Ideas on Europe

Informed analysis, comment and debate

Catalonia: Headlong into the unknown.

Come October, something with high political voltage will happen in Catalonia and, therefore, in Spain. The main question is that nobody knows exactly what will be. The Catalan Government is strongly committed to holding a referendum on Catalan independence, while the Spanish central government is just as strongly committed to preventing anyone from taking part […]

Unbundling and reassembling knowledge production

Janja Komljenovic ‘Unbundling and reassembling knowledge production’ was the title of the panel that I have convened with Susan Robertson at the recent General Conference of the European Consortium for Political Research (ECPR) that this year took place in Oslo, 6-9 September; this panel was part of the section organized by the ECPR Standing Group […]

2nd Call for Blog Contributions

Following a succesfull series of guest blogs by highly-esteemed academics, contributions to a maximum of 1.000 words are once more invited on any issue relevant to the EU and democratic principles or processes, from any discipline within the social sciences, economics or law. Please send all proposals or full blog submissions for review at euanddemocracy@gmail.com. […]

Brexit and the German Elections: a Tale of Two Countries

1. In early August, FT columnist Simon Kuper dedicated his weekly piece to the three ‘enduring flaws’ of British politics as revealed by Brexit. His (rather devastating) diagnosis – ‘substance-free, hot air’ rhetoric instead of political debate, ‘the ruling class’s insularity’, and ‘delusions of grandeur’ – was accompanied by a delicious illustration by Harry Haysom. […]

Latest posts from all blogs

Running down the clock as a strategy in Article 50

PoliticsatSurrey, Simon Usherwood |

clock

As we all wait with baited breath - possibly - for Theresa May’s Florence speech, I’d like to explore one aspect of Article 50 that’s been visible but somewhat under-considered: the time constraint. Having talked with various people in Brussels and London in recent weeks, I’ve been struck by how time is seen both as a help […]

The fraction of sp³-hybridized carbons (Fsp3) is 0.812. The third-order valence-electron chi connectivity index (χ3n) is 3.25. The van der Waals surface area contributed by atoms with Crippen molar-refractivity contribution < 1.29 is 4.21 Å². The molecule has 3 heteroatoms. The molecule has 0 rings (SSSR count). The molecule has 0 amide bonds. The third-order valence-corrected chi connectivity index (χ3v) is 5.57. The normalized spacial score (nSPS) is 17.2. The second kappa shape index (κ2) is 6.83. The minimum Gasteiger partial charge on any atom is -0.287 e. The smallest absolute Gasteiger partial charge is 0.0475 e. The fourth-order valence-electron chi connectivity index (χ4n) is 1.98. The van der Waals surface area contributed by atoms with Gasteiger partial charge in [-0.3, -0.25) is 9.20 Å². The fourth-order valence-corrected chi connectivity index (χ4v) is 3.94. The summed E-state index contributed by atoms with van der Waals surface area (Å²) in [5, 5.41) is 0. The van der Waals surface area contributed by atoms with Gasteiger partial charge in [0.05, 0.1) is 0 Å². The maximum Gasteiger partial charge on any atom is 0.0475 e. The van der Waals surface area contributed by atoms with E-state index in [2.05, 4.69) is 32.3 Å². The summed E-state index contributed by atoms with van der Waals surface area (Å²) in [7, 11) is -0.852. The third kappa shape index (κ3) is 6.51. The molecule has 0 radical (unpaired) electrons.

Catalonia: Headlong into the unknown.

José Moisés Martín |

Diada

Come October, something with high political voltage will happen in Catalonia and, therefore, in Spain. The main question is that nobody knows exactly what will be. The Catalan Government is strongly committed to holding a referendum on Catalan independence, while the Spanish central government is just as strongly committed to preventing anyone from taking part […]

Unbundling and reassembling knowledge production

Europe of Knowledge |

ECPR photo 1

Janja Komljenovic ‘Unbundling and reassembling knowledge production’ was the title of the panel that I have convened with Susan Robertson at the recent General Conference of the European Consortium for Political Research (ECPR) that this year took place in Oslo, 6-9 September; this panel was part of the section organized by the ECPR Standing Group […]

Recent

2nd Call for Blog Contributions

euanddemocracy |

Following a succesfull series of guest blogs by highly-esteemed academics, contributions to a maximum of 1.000 words are once more invited on any issue relevant to the EU and democratic principles or processes, from any discipline within the social sciences, economics or law. Please send all proposals or full blog submissions for review at euanddemocracy@gmail.com. […]

Brexit and the German Elections: a Tale of Two Countries

Albrecht Sonntag |

1. In early August, FT columnist Simon Kuper dedicated his weekly piece to the three ‘enduring flaws’ of British politics as revealed by Brexit. His (rather devastating) diagnosis – ‘substance-free, hot air’ rhetoric instead of political debate, ‘the ruling class’s insularity’, and ‘delusions of grandeur’ – was accompanied by a delicious illustration by Harry Haysom. […]